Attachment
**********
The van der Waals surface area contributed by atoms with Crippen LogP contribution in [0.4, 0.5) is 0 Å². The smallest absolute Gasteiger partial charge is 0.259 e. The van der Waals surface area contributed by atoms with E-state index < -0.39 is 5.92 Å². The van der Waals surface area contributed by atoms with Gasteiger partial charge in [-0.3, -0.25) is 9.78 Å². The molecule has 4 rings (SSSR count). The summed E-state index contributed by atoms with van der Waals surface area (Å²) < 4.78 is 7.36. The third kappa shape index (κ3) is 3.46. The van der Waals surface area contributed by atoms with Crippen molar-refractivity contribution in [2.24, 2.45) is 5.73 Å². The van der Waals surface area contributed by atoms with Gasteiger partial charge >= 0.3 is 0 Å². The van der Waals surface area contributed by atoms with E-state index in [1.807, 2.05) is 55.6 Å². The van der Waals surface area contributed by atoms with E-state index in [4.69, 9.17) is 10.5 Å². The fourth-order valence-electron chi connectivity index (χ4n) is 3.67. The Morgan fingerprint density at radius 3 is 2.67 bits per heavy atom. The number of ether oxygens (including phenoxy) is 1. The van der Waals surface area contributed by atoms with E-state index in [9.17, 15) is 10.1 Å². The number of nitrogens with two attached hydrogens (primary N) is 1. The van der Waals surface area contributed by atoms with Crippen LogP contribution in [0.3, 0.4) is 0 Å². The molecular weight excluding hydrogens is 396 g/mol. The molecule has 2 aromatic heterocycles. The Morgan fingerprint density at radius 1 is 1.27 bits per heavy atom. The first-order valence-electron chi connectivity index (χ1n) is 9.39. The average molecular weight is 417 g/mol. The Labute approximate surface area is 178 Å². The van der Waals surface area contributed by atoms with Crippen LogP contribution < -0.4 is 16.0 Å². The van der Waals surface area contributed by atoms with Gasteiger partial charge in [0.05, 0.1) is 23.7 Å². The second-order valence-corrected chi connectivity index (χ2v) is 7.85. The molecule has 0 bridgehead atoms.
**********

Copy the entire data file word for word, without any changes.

The van der Waals surface area contributed by atoms with Crippen LogP contribution in [0.4, 0.5) is 0 Å². The smallest absolute Gasteiger partial charge is 0.259 e. The van der Waals surface area contributed by atoms with E-state index < -0.39 is 5.92 Å². The van der Waals surface area contributed by atoms with Gasteiger partial charge in [-0.3, -0.25) is 9.78 Å². The molecule has 4 rings (SSSR count). The summed E-state index contributed by atoms with van der Waals surface area (Å²) < 4.78 is 7.36. The third kappa shape index (κ3) is 3.46. The van der Waals surface area contributed by atoms with Crippen molar-refractivity contribution in [2.24, 2.45) is 5.73 Å². The van der Waals surface area contributed by atoms with Gasteiger partial charge >= 0.3 is 0 Å². The van der Waals surface area contributed by atoms with E-state index in [1.807, 2.05) is 55.6 Å². The van der Waals surface area contributed by atoms with E-state index in [4.69, 9.17) is 10.5 Å². The fourth-order valence-electron chi connectivity index (χ4n) is 3.67. The Morgan fingerprint density at radius 3 is 2.67 bits per heavy atom. The number of ether oxygens (including phenoxy) is 1. The van der Waals surface area contributed by atoms with E-state index in [9.17, 15) is 10.1 Å². The number of nitrogens with two attached hydrogens (primary N) is 1. The van der Waals surface area contributed by atoms with Crippen LogP contribution in [0.3, 0.4) is 0 Å². The molecular weight excluding hydrogens is 396 g/mol. The molecule has 2 aromatic heterocycles. The Morgan fingerprint density at radius 1 is 1.27 bits per heavy atom. The first-order valence-electron chi connectivity index (χ1n) is 9.39. The average molecular weight is 417 g/mol. The Labute approximate surface area is 178 Å². The van der Waals surface area contributed by atoms with Crippen LogP contribution < -0.4 is 16.0 Å². The van der Waals surface area contributed by atoms with Gasteiger partial charge in [0.05, 0.1) is 23.7 Å². The second-order valence-corrected chi connectivity index (χ2v) is 7.85. The molecule has 0 bridgehead atoms.